Where do you work?

Not tellin'.

No, really. Dallas?




San Antonio? Austin? Bridgeport? Del Rio? Tyler? Pine Bluff?

No, nyet, nope, nay, and that one isn't even in Texas. Give up.

Are the stories you tell true?

About my animals, always. About my patients, usually--but I've changed dates, switched sexes, obscured and obfuscated diagnoses and treatments, and generally anonymized them to the Nth degree.

Who are all these other people you talk about?

You might've noticed that HN has a recurring cast of characters.

Nurse Ames and Pens are two of my best pals in the world. Stoya is a coworker who resembles (physically, not habitually) the porn star of the same name. Dr. Heron is a neurologist I work with; Dr. Crane is my own mouth-obliterating surgeon. Dr. Elf is the guy who makes the prosthetics I wear. Der Alter Jo is my namesake, opposite number, sounding board, and friend.

Beloved Sister, Sainted Mother, and Honored Father ought to be self-explanatory. Max, Flashes, and Notamus are (respectively) a very large dog and two brother cats with attitude. Attila is my trainer. The Brother In Beer and Abilene Rob are two close male friends. Rob also has a blog; if we're all very good and mind our manners we may get another post out of him someday. The Man o' God and His Lovely Wife, and Matt and Beth, are my neighbors. I think that about covers it.

What exactly do you do?

Brains, spinal cords, and peripheral nerves. My main focus is neurology and neurosurgery, with a special emphasis on degenerative motor neuron disease and stroke.

What do you do for fun?

I stand in one place and lift heavy objects over and over. I cook. I garden. I go out with friends. I play with Max and the cats. I drink good beer. I read. I sing loudly and off-key in the shower.

Oh, my God. I can't believe you wrote X about Y. I would hate to be one of your patients. You suck. I hope you die horribly.

That isn't a question. You're aware of that, right?

Look: If you're expecting unadultrated sweetness and light from a nursing blog, you've got the wrong blog. There is no other job, except maybe working with abused children/elderly folks/animals, that will make you hate humanity faster. There's also no other job that'll make you love individual people more deeply, or be more grateful to be doing what you're doing.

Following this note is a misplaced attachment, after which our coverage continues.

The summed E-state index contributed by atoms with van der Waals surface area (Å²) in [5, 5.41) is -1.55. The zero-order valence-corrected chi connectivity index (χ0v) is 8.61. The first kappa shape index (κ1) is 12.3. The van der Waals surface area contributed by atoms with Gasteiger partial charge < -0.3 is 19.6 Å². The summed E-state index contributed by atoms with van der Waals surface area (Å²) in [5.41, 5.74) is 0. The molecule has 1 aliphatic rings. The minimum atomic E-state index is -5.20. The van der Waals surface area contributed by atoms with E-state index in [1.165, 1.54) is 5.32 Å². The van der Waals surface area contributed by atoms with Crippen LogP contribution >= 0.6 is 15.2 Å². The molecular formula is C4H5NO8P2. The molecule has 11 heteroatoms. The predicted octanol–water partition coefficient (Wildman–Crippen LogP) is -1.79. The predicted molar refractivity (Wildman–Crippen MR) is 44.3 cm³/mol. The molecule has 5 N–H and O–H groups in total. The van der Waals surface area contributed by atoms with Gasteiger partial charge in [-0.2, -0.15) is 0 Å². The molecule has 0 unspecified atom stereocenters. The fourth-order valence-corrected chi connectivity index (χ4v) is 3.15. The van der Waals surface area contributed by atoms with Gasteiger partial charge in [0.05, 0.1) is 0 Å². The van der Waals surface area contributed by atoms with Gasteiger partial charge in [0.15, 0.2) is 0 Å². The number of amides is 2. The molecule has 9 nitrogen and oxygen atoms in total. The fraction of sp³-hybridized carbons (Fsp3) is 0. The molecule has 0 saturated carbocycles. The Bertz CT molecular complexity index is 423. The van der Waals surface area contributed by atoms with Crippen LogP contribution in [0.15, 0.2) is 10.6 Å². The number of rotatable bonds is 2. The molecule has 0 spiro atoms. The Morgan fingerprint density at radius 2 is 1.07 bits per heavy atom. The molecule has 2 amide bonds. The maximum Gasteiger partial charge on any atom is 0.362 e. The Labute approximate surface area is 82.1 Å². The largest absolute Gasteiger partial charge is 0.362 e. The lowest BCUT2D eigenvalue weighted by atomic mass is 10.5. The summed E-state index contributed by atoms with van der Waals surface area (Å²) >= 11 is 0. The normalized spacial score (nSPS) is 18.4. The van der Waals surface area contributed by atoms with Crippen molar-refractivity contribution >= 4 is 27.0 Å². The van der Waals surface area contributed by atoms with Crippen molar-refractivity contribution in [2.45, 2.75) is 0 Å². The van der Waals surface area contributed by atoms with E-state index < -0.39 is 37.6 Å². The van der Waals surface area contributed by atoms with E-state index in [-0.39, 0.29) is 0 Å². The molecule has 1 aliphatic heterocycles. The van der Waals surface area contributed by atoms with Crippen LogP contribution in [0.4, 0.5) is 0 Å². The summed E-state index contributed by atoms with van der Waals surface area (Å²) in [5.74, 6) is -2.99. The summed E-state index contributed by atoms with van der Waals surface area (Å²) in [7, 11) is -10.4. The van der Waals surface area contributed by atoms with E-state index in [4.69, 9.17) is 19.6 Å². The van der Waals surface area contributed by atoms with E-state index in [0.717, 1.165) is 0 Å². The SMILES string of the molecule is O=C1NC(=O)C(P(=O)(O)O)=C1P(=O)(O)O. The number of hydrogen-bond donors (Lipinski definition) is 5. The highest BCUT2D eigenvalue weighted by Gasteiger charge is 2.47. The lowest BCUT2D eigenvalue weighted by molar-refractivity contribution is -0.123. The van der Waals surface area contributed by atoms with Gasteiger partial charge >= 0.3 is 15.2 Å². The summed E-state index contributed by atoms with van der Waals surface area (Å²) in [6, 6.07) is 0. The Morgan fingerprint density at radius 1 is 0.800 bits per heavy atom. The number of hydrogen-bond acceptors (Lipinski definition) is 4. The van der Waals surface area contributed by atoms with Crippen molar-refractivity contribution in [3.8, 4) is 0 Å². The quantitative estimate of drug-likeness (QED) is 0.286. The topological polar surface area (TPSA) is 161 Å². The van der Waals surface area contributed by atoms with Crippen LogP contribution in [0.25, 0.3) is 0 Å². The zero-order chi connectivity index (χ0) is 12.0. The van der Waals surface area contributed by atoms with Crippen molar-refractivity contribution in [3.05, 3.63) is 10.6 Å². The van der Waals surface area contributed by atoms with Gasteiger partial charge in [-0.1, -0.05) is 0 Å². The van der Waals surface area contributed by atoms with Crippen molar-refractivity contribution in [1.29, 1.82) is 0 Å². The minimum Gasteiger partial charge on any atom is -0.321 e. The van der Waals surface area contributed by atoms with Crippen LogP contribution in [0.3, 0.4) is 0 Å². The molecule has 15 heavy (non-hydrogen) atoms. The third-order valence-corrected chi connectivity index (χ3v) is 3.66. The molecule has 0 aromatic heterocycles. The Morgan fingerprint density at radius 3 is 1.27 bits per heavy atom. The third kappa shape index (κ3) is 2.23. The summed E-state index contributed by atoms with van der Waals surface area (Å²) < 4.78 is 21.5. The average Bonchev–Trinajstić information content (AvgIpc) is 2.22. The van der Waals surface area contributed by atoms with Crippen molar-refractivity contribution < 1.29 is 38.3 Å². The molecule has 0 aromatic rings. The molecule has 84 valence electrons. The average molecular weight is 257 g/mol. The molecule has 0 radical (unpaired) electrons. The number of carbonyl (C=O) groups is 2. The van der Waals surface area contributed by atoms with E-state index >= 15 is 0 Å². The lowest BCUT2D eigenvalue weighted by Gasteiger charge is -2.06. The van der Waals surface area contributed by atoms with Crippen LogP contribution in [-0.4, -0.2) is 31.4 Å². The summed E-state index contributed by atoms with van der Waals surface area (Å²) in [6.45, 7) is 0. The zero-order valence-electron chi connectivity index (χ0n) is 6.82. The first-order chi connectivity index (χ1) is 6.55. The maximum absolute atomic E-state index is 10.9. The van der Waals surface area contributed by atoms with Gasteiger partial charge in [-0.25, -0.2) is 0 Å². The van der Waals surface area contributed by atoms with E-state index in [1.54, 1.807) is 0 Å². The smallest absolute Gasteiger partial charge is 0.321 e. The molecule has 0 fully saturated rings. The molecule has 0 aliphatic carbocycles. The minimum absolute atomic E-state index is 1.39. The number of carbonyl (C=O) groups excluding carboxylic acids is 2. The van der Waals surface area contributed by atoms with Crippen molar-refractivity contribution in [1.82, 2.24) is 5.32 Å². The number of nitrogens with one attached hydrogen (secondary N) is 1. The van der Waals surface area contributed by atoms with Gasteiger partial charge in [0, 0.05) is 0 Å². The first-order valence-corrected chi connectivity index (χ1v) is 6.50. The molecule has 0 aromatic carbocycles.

However, I'm not gonna lie and say that I love everybody or that I'm perfect all the time. If it pisses you off, go elsewhere: it's a free Internet. Please don't waste time sending me nasty, threatening, or abusive emails, especially if you can't spell. Thank you.

Are you married? Boyfriend?

No and no.

Oh, so *that's* your problem.

That's not a question either.

Will you post an advertisement/review for my shoes/scrubs/weightloss product/sex toy?

Head Nurse is an ad-free and paid-endorsement-free zone. Any product reviews I do I do either because I've bought the thing I'm reviewing myself or because I've worked out a deal to donate any moneys from the review to charity.

What's up with the fundraising links and moneygrubbing, then?

Those got their start shortly after I was diagnosed with oral cancer (see September 2010's posts through December of the same year for details). It became obvious that people with oral cancer were sometimes unable to afford treatment or equipment that they needed, so I decided to hit up the readers for cash. The response was amazing: we as a group raised more money than was really practicable for me to keep track of, so I took the PayPal link down.

Since then, several individuals (Tashi and Wash, whose blog is linked above) and organizations have come to my attention who need dinero. I post links to worthy causes or people as I see fit. Everything here is my own fault.

Got any further disclaimers to make?

How kind of you to ask!

Please note that all content on Head Nurse that is not otherwise licensed is licensed under a Creative Commons agreement. What this means is that I don't mind if you repost or borrow things as long as you check with me first. If you repost my work as your own or borrow things, Kharma will get you. All patients, doctors, and nurses are fictionalized to within an inch of their lives. What *that* means is that if I write about something that happened "yesterday", it could easily have happened last week or last year or eight years ago. This blog is not intended to be used for, and the author of this blog will not give, advice on medical matters. If you have a problem, see a professional instead of some schmo on the Internet. If you don't like things that are tongue-in-cheek, you should go somewhere much more earnest.

Everything here is mine unless otherwise credited. If I've fucked up and quoted you without attribution, please let me know and I'll rectify it ASAP. Likewise, if I manage to make a real howler either in spelling or information, tell me. That means that everything that I get wrong is my own damn fault, while everything that turns out okay is entirely due to the goodwill and grace of other people.

Any other queries? Ask 'em in the comments.

Friday, March 04, 2011

Is she outside-in or inside-out?

I've been thoughtful lately.

Not the sort of thoughtful that sends flowers for no reason, but the kind of thoughtful that explores ethical problems.

If you were taking care of a patient who'd specifically asked--when he could talk--for certain things *not* to be done, and you'd heard a doctor promising his wife that those certain things, if done, would only last for a couple of days and give that patient a chance at recovery, and you knew that statement was a bald-faced lie, what would you do?